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The Hunger Project Bolen Report
Ohm Society
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Essential Vulvodynia Print E-mail

Dr. Kennedy Essential vulvodynia is a seemingly minor disease of major consequence for a woman's quality of life, it is a condition of unknown cause without a proven mode of treatment. It is chronic, diffuse, unremitting sensation of burning of the vulva - (the female external genital organs including the labia, clitoris, and entrance to the vagina) - a painful sensation which may extend to the perineum, thigh or buttock and is often associated with discomfort in the urethra and rectum. Vulvodynia means, literally, "painful vulva." Essential vulvodynia occurs primarily in postmenopausal women. There are no reliable data on the prevalence of essential vulvodynia. The pain is quite variable. It can vanish as suddenly as it begins. The main finding demonstrable on a medical physical examination is hyperesthesia (extreme sensitivity). There is some evidence that damage to the nerves, particularly the pudendal nerve, supplying this area may play a role. The outlook without treatment or spontaneous remission may be for unceasing pain. Rarely, frequency of urination, stress incontinence, and chronic constipation may also develop. Many treatments have been tried. These include drugs such as amitriptyline (Elavil), nerve blocks (to numb the vulvar nerves), decompression of the pudendal nerve, and biofeedback therapy (to relax pelvic muscles). At present there is insufficient evidence to document any benefit from amitriptyline or pudendal nerve decompression for women with essential vulvodynia. This author suspects mercury damage to afferent nerves and favors toxic heavy metal detoxification as treatment. Immediate relief is often achieved using a simple hot bath.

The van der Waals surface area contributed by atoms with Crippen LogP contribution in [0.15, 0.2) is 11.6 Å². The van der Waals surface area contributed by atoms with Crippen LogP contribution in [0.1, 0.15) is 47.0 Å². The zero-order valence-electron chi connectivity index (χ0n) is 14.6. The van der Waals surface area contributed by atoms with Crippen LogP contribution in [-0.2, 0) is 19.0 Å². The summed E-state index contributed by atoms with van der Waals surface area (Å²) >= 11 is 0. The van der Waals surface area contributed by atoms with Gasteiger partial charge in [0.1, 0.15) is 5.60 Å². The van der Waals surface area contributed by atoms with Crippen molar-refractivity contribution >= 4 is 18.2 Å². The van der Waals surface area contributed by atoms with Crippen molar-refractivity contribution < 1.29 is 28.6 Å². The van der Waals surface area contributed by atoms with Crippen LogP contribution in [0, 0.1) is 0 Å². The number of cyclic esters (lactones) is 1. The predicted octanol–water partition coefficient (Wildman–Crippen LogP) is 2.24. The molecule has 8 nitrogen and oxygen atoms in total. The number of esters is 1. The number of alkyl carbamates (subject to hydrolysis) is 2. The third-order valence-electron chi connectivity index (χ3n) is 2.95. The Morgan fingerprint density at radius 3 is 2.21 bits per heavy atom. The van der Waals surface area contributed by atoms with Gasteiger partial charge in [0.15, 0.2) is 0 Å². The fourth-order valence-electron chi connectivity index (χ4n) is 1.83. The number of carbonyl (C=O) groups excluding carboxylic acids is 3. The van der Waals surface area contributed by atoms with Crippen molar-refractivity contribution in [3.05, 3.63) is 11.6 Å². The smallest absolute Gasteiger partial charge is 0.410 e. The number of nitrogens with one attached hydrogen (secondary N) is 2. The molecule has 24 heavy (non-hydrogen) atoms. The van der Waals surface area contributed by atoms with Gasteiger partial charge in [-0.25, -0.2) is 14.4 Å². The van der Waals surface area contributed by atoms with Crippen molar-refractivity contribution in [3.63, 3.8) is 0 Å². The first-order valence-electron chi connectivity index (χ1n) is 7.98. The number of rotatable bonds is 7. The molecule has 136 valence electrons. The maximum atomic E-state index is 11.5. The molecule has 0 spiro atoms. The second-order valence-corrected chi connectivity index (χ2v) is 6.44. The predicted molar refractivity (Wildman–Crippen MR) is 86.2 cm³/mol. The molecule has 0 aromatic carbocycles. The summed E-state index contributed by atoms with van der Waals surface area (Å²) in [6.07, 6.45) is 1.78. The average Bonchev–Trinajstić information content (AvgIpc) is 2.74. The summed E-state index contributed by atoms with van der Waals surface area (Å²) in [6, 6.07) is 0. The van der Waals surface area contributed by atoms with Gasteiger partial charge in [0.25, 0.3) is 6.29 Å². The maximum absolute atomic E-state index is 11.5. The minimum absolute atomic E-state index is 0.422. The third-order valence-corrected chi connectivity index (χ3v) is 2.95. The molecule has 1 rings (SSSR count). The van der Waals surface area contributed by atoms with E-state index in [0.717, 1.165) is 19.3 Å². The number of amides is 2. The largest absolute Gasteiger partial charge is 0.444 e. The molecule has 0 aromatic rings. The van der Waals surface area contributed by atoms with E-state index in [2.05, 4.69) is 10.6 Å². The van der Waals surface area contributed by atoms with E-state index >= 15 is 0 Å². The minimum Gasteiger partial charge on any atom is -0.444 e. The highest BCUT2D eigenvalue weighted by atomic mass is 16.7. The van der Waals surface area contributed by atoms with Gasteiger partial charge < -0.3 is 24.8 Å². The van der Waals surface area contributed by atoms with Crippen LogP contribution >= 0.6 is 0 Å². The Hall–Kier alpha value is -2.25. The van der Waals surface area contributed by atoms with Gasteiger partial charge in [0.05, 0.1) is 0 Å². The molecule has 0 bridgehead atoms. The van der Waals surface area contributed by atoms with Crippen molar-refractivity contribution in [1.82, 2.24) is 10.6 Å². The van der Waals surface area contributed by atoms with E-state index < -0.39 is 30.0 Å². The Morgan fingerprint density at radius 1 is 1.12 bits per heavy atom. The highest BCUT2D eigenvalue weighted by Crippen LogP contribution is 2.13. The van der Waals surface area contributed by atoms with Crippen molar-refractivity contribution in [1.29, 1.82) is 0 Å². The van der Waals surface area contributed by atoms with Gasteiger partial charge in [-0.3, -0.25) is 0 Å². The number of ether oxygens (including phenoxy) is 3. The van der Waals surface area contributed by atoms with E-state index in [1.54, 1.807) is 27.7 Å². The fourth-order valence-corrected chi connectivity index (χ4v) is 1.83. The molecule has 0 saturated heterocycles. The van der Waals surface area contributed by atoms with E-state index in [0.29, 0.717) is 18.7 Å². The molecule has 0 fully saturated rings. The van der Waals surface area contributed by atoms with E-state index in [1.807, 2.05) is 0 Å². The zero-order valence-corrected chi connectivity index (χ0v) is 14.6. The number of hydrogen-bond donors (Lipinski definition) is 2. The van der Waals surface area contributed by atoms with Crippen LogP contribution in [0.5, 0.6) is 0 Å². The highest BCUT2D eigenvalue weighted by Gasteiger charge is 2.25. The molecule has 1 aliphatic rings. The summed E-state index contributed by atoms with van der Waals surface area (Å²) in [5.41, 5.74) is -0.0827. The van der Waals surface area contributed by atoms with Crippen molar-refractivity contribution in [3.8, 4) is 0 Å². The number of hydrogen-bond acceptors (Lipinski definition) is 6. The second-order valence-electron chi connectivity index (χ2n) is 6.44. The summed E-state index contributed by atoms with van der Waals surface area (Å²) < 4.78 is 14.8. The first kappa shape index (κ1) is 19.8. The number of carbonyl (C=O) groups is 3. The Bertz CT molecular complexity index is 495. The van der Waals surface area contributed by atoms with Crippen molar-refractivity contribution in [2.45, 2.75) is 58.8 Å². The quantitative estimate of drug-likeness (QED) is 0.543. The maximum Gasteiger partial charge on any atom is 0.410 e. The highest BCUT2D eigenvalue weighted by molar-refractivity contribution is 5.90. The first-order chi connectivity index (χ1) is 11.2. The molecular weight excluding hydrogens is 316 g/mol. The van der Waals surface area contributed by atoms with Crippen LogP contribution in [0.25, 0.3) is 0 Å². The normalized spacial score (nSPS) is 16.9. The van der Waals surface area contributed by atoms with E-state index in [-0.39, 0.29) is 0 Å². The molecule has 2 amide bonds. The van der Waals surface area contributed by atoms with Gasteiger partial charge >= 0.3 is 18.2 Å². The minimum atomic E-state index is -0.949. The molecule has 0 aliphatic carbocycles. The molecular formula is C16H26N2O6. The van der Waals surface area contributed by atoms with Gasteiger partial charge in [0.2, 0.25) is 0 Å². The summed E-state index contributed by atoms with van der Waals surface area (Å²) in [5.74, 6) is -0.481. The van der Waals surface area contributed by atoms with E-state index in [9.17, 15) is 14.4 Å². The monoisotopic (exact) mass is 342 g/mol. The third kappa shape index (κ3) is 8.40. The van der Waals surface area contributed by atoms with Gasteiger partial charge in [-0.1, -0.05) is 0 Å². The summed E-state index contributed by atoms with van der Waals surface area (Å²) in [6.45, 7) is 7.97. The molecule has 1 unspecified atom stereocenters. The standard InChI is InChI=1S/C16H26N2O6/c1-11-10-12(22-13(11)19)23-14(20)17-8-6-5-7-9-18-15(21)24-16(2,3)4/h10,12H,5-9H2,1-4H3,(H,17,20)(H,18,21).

The information in this article is not meant to be medical advice.�Treatment for a medical condition should come at the recommendation of your personal physician.

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